Friday, December 25, 2015

Trans-Siberian Orchestra

I wasn't going to post anything today, but at the last minute, I thought this was fitting.

Trans-Siberian Orchestra (TSO) is an American progressive rock band founded in 1996 by producer, composer, and lyricist Paul O'Neill, who brought together Jon Oliva and Al Pitrelli (both members of Savatage) and keyboardist and co-producer Robert Kinkel to form the core of the creative team. The band gained in popularity when they began touring in 1999 after completing their second album, The Christmas Attic the year previous. In 2007, the Washington Post referred to them as "an arena-rock juggernaut" and described their music as "Pink Floyd meets Yes and The Who at Radio City Music Hall." TSO has sold more than 10 million concert tickets and over 10 million albums. The band has released a series of rock operas: Christmas Eve and Other Stories, The Christmas Attic, Beethoven's Last Night, The Lost Christmas Eve , their two-disc Night Castle and Letters From the Labyrinth. Trans-Siberian Orchestra is also known for their extensive charity work and elaborate concerts, which include a string section, a light show, lasers, "enough pyro to be seen from the international space station", moving trusses, video screens, and effects synchronized to music.

Paul O'Neill has managed and produced rock bands including Aerosmith, Humble Pie, AC/DC, Joan Jett, and Scorpions, later producing and co-writing albums by the progressive metal band Savatage, where he began working with Jon Oliva (who had left Savatage to spend time with his family and take care of personal matters), Al Pitrelli and Robert Kinkel. O'Neill took his first steps into rock music in the 1970s when he started the progressive rock band Slowburn, for whom he was the lyricist and co-composer. What was intended to be the band's debut album was recorded at Jimi Hendrix's Electric Lady Studios and engineered by Dave Wittman. Although Wittman's engineering was capturing the exact sound O'Neill was hearing in his head, O'Neill was having trouble with it because many of his melodies were between two to three octaves. Rather than releasing an album that he was not happy with, he shelved the project, but continued working in the industry at Contemporary Communications Corporation (also known as Leber & Krebs), the biggest arena rock management company at the time.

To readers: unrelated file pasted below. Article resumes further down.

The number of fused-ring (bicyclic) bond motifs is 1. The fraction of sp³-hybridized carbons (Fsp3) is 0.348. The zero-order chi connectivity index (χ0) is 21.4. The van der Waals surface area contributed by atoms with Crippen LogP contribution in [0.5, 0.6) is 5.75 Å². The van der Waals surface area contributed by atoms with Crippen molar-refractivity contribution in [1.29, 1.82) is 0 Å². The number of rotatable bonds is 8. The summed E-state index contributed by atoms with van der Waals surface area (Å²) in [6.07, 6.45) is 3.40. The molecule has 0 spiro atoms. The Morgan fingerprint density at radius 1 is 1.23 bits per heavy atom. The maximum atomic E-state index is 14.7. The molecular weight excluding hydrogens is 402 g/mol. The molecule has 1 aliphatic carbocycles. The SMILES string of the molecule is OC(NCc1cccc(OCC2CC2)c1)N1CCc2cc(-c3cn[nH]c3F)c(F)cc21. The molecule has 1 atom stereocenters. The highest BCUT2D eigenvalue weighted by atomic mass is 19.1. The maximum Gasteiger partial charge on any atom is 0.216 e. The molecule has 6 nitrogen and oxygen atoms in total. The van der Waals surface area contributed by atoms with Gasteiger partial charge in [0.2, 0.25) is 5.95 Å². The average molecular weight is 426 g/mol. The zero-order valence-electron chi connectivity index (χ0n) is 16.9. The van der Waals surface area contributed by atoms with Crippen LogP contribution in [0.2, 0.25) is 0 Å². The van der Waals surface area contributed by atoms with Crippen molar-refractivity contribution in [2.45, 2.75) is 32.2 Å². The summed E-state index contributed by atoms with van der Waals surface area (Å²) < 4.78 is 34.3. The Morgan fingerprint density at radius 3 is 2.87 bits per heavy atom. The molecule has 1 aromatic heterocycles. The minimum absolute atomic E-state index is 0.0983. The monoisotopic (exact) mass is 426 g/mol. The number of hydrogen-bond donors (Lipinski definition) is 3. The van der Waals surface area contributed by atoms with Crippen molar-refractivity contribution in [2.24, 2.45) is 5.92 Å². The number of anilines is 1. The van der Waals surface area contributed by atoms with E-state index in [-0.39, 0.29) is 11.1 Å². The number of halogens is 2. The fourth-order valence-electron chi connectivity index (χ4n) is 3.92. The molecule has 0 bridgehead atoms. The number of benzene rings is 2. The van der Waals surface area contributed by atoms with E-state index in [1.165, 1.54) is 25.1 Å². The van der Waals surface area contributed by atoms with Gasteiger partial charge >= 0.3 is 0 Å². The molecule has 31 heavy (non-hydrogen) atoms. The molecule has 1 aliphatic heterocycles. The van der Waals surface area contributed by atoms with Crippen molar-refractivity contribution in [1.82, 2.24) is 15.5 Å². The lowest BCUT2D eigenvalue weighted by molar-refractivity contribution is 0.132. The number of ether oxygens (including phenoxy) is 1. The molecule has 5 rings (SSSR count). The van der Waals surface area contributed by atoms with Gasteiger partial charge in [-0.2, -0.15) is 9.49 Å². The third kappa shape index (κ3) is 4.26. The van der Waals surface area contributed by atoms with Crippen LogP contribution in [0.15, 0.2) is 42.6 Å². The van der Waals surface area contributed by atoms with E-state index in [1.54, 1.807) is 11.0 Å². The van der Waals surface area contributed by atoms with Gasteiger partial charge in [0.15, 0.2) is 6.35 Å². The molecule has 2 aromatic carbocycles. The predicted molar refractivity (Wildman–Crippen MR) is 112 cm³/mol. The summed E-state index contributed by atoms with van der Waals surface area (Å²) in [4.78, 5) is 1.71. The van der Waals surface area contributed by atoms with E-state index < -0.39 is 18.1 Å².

Over the years, O'Neill continued to work as a writer, producer, manager, and concert promoter. In 1996, he accepted Atlantic Records' offer to start his own band. He built the band on a foundation created by the marriage of classical and rock music and the artists he idolized (Emerson, Lake & Palmer, Queen, Yes, The Who, and Pink Floyd, and hard rock bands such as Aerosmith and Led Zeppelin and the multiple lead vocalists of the R&B groups the Temptations and the Four Tops). He brought in Oliva, Kinkel, and Pitrelli to help start the project. O'Neill has stated, "My original concept was six rock operas, a trilogy about Christmas and maybe one or two regular albums."

O'Neill and Jon Oliva were preparing for the launching of Trans-Siberian Orchestra when their plans were brought to a halt with the death of Jon's younger brother, Savatage guitarist Criss Oliva. Realizing that without a new Savatage album delivered quickly, Warner Brothers would likely drop the group and their catalog, they quickly delivered two new albums for Savatage. Not until they were sure that the Savatage situation was stabilized were they able to resume work on TSO. With Savatage stabilized O'Neill decided it was time to launch Trans-Siberian Orchestra; however, the William Morris Agency had heard the rough demos and convinced O'Neill that it was too good to be a rock album. Owen Laster, O'Neill's agent, not only got him thirty million for production cost but also helped him to obtain total creative control over everything produced by him.

"Wizards in Winter" is an instrumental track by Trans-Siberian Orchestra, released on the 2004 album The Lost Christmas Eve. During the 2005 Christmas season, electrical engineer Carson Williams set up a Christmas light show in the front yard, driveway, windows, and roof of his house. It took him about two months and 16,000 lights. The lights were synchronized to the music, and the show was free for anyone passing by who tuned to a specific low-power FM frequency on their car radio. It is also available to download on iTunes as a music video.

A three-minute video of the show playing circulated widely on the Internet, and also spawned many others who imitated the style of setting their Christmas lights to this and other songs. It was later adapted by Miller Brewing Company into a 30-second TV advertisement for Miller Lite that aired on U.S. stations in late 2005.

A similar animation was used in a commercial for the UK's National Lottery, although, according to a press release, the advertising campaign "was created by Abbott Mead Vickers BBDO". No mention of Carson Williams' light show was made. The advert can be seen on the website.

The piece is also used in Jordan's Furniture's 2009 Christmas LITE (Laser Imagination Theater Experience) show.

What does tomorrow bring?

Tune in to find out! 

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